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Uno's Gardenby Graeme Base
Synopses & Reviews
Art + Arithmetic + Environmental Awareness=Graeme Base’s latest masterpiece
From the creator of the international best-sellers Animalia, The Water Hole, and Jungle Drums
Once again, beloved author Graeme Base introduces readers to a new world. And again, he interweaves the story with hidden images and mathematical problems (and solutions!), creating a book that can be read over and over, and at different levels for different ages.
When Uno arrives in the forest one beautiful day, there are many fascinating and extraordinary animals there to greet him—and one entirely unexceptional Snortlepig. Uno loves the forest so much, he decides to live there. But, in time, a little village grows up around his house. Then a town, then a city . . . and soon Uno realizes that the animals and plants have begun to disappear.
Uno’s Garden is a moving and timely tale about how we all unknowingly affect the environment around us, just by being there—and how we can always learn from our mistakes and find ways of doing things better. It's an illuminating blend of storybook, puzzle book, and math book.
"Base (The Water Hole) here accessibly dives into such ecological themes as extinction, overpopulation and the balance of nature. Uno, with elongated face and bulbous nose, builds his home in an exotic forest. His one house quickly gives way to a village and finally, a polluted city devoid of animals and plants — except for those preserved in the hero's small garden. Rebus-like equations in the upper right corner of each page or spread catalogue the decreasing flora and fauna, and the increase in the number of buildings. Children will appreciate the composite animals with names such as Lumpybums (one-eyed, duck-billed monkeys with purple bumps on their backsides). Though the animals begin to disappear with the encroachment of the city, they make a comeback by book's end — with the exception of the mysterious Snortlepig (a hybrid of armadillo, dog and pig). The book's large square trim size and polished spreads, aided by the tally of creatures on the top borders, invite readers to participate in a seek-and-find. Reflecting the theme of balance, Base's diverse stylistic elements satisfyingly coexist (e.g., realistic renderings of fantasy animals; organically shaped foliage juxtaposed with angular skyscrapers). Just when youngsters might conclude that the human footprint is nothing but bad, Uno's garden provides the genesis for rebirth. A dramatic gatefold reveals a new, harmonious human coexistence with nature. While ending on a hopeful note about the power of one person (Uno) to make a difference, the missing Snortlepig drives home a somber point. Ages 4-8. (Sept.)" Publishers Weekly (Copyright Reed Business Information, Inc.)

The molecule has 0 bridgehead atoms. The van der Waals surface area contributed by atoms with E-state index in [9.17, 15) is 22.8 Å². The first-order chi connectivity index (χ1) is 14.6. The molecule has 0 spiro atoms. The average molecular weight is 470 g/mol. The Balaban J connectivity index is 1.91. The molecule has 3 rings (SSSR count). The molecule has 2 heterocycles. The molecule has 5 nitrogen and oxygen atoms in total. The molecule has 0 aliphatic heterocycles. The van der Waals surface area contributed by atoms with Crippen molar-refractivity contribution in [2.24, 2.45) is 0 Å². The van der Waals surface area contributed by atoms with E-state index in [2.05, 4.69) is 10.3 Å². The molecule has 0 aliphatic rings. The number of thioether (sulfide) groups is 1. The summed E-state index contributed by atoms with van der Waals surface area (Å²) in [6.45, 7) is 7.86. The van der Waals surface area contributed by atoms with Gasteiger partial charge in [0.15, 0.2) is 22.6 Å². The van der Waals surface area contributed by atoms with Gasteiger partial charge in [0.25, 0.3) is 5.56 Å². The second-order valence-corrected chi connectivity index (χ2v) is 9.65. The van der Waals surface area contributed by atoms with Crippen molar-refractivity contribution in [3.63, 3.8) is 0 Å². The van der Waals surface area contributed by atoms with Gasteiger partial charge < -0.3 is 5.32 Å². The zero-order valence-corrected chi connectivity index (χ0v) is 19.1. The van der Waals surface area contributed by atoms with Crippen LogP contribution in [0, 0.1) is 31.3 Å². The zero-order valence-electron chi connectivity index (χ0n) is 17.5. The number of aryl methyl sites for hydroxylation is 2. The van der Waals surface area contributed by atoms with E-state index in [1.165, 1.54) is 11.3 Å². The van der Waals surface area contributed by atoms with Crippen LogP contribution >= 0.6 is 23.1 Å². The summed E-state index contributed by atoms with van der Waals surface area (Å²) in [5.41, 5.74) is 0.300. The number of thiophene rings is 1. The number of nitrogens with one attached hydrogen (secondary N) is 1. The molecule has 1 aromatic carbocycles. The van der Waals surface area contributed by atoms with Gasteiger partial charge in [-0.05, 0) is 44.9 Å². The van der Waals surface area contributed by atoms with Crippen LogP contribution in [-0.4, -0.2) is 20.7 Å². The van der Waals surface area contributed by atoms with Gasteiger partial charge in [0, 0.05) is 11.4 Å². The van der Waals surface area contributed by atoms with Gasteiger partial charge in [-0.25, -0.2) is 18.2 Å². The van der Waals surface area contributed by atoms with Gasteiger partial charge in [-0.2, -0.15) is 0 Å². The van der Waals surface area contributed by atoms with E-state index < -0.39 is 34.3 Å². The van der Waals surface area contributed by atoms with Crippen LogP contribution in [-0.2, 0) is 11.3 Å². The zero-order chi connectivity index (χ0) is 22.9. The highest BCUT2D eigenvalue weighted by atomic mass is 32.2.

Base's newest picture book will cleverly entice kids to love math and counting games--replete with a conservationist twist. The text is a moving and timely tale about how people unknowingly affect the environment and how one can always learn from mistakes and do things better.
About the Author
Graeme Base is one of the world’s leading creators of picture books. He lives in Melbourne, Australia, with his artist wife, Robyn, and three wild and wonderful creatures of their own, James, Kate, and William.
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